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I have a well behaved, very bright, tech savvy 15 year old daughter. Her mother and I have discussed the risks and dangers of social media and online interactions, and have set clear guidelines and expectations for her tech use and online behavior. However, it turns out she has created multiple Google accounts (and borrowed one from an older friend) in order to circumvent our oversight, and she has been accessing sites and apps (mostly chat and photo sharing related) which we deem to be unsafe and therefore out of bounds.

Is there a way to prevent her from creating multiple Google accounts so we can maintain oversight and guidance?

I realize that soon she will be old enough to call the shots, but I want to do what I can to keep her safe, educate her, and help her make good decisions. So simply taking away all tech is not a viable solution. (And the sad thing is that while her personal phone is locked down, she has been able to access these sites and apps on her school iPad!)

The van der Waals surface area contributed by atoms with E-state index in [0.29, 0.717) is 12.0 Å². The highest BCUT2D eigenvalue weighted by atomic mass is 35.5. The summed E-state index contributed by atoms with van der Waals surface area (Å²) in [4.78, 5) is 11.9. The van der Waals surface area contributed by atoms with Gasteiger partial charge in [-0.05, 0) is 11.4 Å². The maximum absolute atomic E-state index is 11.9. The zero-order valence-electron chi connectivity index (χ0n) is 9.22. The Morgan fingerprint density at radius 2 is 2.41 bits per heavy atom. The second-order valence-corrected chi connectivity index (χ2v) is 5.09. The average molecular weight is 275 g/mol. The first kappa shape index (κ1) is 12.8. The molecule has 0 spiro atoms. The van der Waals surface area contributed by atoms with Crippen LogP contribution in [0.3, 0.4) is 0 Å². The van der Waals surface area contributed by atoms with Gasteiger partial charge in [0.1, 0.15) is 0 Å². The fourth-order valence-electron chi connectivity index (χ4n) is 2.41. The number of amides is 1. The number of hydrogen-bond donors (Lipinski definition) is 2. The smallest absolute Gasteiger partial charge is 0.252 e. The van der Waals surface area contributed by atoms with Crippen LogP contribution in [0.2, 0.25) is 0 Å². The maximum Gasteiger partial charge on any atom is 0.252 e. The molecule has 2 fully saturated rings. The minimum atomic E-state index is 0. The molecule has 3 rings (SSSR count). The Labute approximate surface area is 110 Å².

So I figure if we at least keep her from creating multiple accounts, we can stay on top of any other online accounts she may try to sign up for, sites she visits, and apps she uses.

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    Give up. At 15, there is no way you can stop her if she's determined to get an account. If you can't trust her now, it's already too late. In the USA, there's a legal minimum age of 13 for self managed accounts that is rarely enforced and is essentially unenforceable. Kids lie about it all the time (not a good idea) and when they get caught they just visit the library or borrow a friend's phone and create a new one. A family friend turned 16 no less than 6 times based on his online profiles. ... – pojo-guy Apr 5 '18 at 2:45
  • ... Today, every school kid in my state (from kindergarten up) has a gmail account managed by the school. By 5th grade some teachers expect assignments to be submitted through gmail/google docs. By high school, the majority of assignments are submitted online through their GMail account. – pojo-guy Apr 5 '18 at 2:45
  • You can't stop anyone from creating multiple gmail accounts.. short of blacklisting the google domain or cutting off the internet. It's the same as clicking "I am over 18 years old" in porn websites.. no one checks the user's actual age – uR2die4 Apr 5 '18 at 2:47